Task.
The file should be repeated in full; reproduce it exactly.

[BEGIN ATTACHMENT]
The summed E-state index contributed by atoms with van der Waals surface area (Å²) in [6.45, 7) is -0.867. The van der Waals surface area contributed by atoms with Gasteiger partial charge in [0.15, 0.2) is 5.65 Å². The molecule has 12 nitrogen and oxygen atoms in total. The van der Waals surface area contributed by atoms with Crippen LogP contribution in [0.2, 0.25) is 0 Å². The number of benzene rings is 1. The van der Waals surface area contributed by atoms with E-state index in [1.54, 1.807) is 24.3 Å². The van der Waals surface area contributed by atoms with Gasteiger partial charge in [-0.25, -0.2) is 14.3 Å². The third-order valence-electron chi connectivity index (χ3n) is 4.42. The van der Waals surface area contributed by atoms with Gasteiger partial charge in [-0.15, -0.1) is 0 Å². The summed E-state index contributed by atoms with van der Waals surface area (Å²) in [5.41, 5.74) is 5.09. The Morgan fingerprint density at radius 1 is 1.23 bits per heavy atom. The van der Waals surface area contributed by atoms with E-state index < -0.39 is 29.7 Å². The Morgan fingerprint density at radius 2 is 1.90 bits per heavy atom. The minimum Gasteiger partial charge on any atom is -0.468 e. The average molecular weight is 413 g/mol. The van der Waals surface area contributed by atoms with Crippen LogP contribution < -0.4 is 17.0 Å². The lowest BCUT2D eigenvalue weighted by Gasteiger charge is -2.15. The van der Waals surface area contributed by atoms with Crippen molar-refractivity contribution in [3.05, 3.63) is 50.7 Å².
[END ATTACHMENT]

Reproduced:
The summed E-state index contributed by atoms with van der Waals surface area (Å²) in [6.45, 7) is -0.867. The van der Waals surface area contributed by atoms with Gasteiger partial charge in [0.15, 0.2) is 5.65 Å². The molecule has 12 nitrogen and oxygen atoms in total. The van der Waals surface area contributed by atoms with Crippen LogP contribution in [0.2, 0.25) is 0 Å². The number of benzene rings is 1. The van der Waals surface area contributed by atoms with E-state index in [1.54, 1.807) is 24.3 Å². The van der Waals surface area contributed by atoms with Gasteiger partial charge in [-0.25, -0.2) is 14.3 Å². The third-order valence-electron chi connectivity index (χ3n) is 4.42. The van der Waals surface area contributed by atoms with Gasteiger partial charge in [-0.15, -0.1) is 0 Å². The summed E-state index contributed by atoms with van der Waals surface area (Å²) in [5.41, 5.74) is 5.09. The Morgan fingerprint density at radius 1 is 1.23 bits per heavy atom. The van der Waals surface area contributed by atoms with E-state index < -0.39 is 29.7 Å². The Morgan fingerprint density at radius 2 is 1.90 bits per heavy atom. The minimum Gasteiger partial charge on any atom is -0.468 e. The average molecular weight is 413 g/mol. The van der Waals surface area contributed by atoms with Crippen LogP contribution < -0.4 is 17.0 Å². The lowest BCUT2D eigenvalue weighted by Gasteiger charge is -2.15. The van der Waals surface area contributed by atoms with Crippen molar-refractivity contribution in [3.05, 3.63) is 50.7 Å².